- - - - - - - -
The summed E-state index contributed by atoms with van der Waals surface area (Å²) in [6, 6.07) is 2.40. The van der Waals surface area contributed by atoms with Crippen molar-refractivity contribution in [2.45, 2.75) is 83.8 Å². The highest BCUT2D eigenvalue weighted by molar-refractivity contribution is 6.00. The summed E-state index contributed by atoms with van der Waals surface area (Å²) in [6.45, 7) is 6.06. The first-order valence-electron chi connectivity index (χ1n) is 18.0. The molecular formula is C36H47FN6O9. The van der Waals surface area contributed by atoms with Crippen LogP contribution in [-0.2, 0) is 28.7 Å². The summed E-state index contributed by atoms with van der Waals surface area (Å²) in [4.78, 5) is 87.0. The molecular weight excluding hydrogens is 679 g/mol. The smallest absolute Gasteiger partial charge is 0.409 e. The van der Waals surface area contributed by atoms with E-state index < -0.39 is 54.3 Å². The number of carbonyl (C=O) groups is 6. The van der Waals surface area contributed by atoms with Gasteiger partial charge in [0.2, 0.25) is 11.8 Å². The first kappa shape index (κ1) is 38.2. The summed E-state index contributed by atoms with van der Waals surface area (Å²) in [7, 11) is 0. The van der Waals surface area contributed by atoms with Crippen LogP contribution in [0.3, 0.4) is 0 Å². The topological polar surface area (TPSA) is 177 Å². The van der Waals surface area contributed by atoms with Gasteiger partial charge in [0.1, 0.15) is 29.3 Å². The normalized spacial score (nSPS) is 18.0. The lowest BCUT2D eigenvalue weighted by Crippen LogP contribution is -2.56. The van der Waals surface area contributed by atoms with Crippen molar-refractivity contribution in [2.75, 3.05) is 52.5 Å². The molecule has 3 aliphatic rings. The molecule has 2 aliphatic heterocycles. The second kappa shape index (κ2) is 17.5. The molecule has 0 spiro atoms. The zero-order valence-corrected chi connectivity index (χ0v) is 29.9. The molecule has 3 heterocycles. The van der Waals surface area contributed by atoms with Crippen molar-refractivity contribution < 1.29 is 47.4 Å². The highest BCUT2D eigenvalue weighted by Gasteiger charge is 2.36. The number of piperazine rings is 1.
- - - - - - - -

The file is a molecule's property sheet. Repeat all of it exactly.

The summed E-state index contributed by atoms with van der Waals surface area (Å²) in [6, 6.07) is 2.40. The van der Waals surface area contributed by atoms with Crippen molar-refractivity contribution in [2.45, 2.75) is 83.8 Å². The highest BCUT2D eigenvalue weighted by molar-refractivity contribution is 6.00. The summed E-state index contributed by atoms with van der Waals surface area (Å²) in [6.45, 7) is 6.06. The first-order valence-electron chi connectivity index (χ1n) is 18.0. The molecular formula is C36H47FN6O9. The van der Waals surface area contributed by atoms with Crippen LogP contribution in [-0.2, 0) is 28.7 Å². The summed E-state index contributed by atoms with van der Waals surface area (Å²) in [4.78, 5) is 87.0. The molecular weight excluding hydrogens is 679 g/mol. The smallest absolute Gasteiger partial charge is 0.409 e. The van der Waals surface area contributed by atoms with E-state index < -0.39 is 54.3 Å². The number of carbonyl (C=O) groups is 6. The van der Waals surface area contributed by atoms with Gasteiger partial charge in [0.2, 0.25) is 11.8 Å². The first kappa shape index (κ1) is 38.2. The summed E-state index contributed by atoms with van der Waals surface area (Å²) in [7, 11) is 0. The van der Waals surface area contributed by atoms with Crippen LogP contribution in [0.3, 0.4) is 0 Å². The topological polar surface area (TPSA) is 177 Å². The van der Waals surface area contributed by atoms with Gasteiger partial charge in [0.1, 0.15) is 29.3 Å². The normalized spacial score (nSPS) is 18.0. The lowest BCUT2D eigenvalue weighted by Crippen LogP contribution is -2.56. The van der Waals surface area contributed by atoms with Crippen molar-refractivity contribution in [2.75, 3.05) is 52.5 Å². The molecule has 3 aliphatic rings. The molecule has 2 aliphatic heterocycles. The second kappa shape index (κ2) is 17.5. The molecule has 0 spiro atoms. The zero-order valence-corrected chi connectivity index (χ0v) is 29.9. The molecule has 3 heterocycles. The van der Waals surface area contributed by atoms with Crippen molar-refractivity contribution < 1.29 is 47.4 Å². The highest BCUT2D eigenvalue weighted by Gasteiger charge is 2.36. The number of piperazine rings is 1.